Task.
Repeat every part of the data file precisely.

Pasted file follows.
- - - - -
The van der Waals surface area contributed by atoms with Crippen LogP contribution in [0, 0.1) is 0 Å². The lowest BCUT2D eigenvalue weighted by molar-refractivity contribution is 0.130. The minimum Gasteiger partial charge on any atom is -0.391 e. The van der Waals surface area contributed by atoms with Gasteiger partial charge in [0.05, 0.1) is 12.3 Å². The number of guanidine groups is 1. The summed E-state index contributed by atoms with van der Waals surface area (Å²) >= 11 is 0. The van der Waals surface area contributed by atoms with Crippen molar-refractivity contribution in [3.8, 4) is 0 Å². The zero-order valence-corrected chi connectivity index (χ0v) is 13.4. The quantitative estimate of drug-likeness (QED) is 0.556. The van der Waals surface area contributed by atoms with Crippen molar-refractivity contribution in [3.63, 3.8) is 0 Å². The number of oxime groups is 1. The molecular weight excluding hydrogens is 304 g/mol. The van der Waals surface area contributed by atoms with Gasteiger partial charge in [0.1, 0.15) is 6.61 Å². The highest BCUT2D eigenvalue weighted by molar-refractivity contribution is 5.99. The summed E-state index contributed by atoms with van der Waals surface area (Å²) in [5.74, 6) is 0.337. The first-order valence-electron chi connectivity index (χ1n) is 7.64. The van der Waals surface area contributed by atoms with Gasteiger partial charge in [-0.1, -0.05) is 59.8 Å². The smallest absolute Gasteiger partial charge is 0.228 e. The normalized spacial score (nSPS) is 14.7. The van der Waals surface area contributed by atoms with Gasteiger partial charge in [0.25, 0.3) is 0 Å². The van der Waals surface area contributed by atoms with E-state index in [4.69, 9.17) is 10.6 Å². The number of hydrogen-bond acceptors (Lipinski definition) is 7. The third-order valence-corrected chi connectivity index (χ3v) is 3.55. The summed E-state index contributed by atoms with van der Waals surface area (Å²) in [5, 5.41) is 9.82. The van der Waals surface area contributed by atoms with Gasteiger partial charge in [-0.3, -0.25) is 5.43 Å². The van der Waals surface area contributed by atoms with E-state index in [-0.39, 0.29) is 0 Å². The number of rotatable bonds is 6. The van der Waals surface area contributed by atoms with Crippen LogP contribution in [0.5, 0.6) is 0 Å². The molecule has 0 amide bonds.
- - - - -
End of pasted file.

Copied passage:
The van der Waals surface area contributed by atoms with Crippen LogP contribution in [0, 0.1) is 0 Å². The lowest BCUT2D eigenvalue weighted by molar-refractivity contribution is 0.130. The minimum Gasteiger partial charge on any atom is -0.391 e. The van der Waals surface area contributed by atoms with Gasteiger partial charge in [0.05, 0.1) is 12.3 Å². The number of guanidine groups is 1. The summed E-state index contributed by atoms with van der Waals surface area (Å²) >= 11 is 0. The van der Waals surface area contributed by atoms with Crippen molar-refractivity contribution in [3.8, 4) is 0 Å². The zero-order valence-corrected chi connectivity index (χ0v) is 13.4. The quantitative estimate of drug-likeness (QED) is 0.556. The van der Waals surface area contributed by atoms with Crippen molar-refractivity contribution in [3.63, 3.8) is 0 Å². The number of oxime groups is 1. The molecular weight excluding hydrogens is 304 g/mol. The van der Waals surface area contributed by atoms with Gasteiger partial charge in [0.1, 0.15) is 6.61 Å². The highest BCUT2D eigenvalue weighted by molar-refractivity contribution is 5.99. The summed E-state index contributed by atoms with van der Waals surface area (Å²) in [5.74, 6) is 0.337. The first-order valence-electron chi connectivity index (χ1n) is 7.64. The van der Waals surface area contributed by atoms with Gasteiger partial charge in [-0.1, -0.05) is 59.8 Å². The smallest absolute Gasteiger partial charge is 0.228 e. The normalized spacial score (nSPS) is 14.7. The van der Waals surface area contributed by atoms with Gasteiger partial charge in [0.25, 0.3) is 0 Å². The van der Waals surface area contributed by atoms with E-state index in [4.69, 9.17) is 10.6 Å². The number of hydrogen-bond acceptors (Lipinski definition) is 7. The third-order valence-corrected chi connectivity index (χ3v) is 3.55. The summed E-state index contributed by atoms with van der Waals surface area (Å²) in [5, 5.41) is 9.82. The van der Waals surface area contributed by atoms with Gasteiger partial charge in [-0.3, -0.25) is 5.43 Å². The van der Waals surface area contributed by atoms with E-state index in [-0.39, 0.29) is 0 Å². The number of rotatable bonds is 6. The van der Waals surface area contributed by atoms with Crippen LogP contribution in [0.5, 0.6) is 0 Å². The molecule has 0 amide bonds.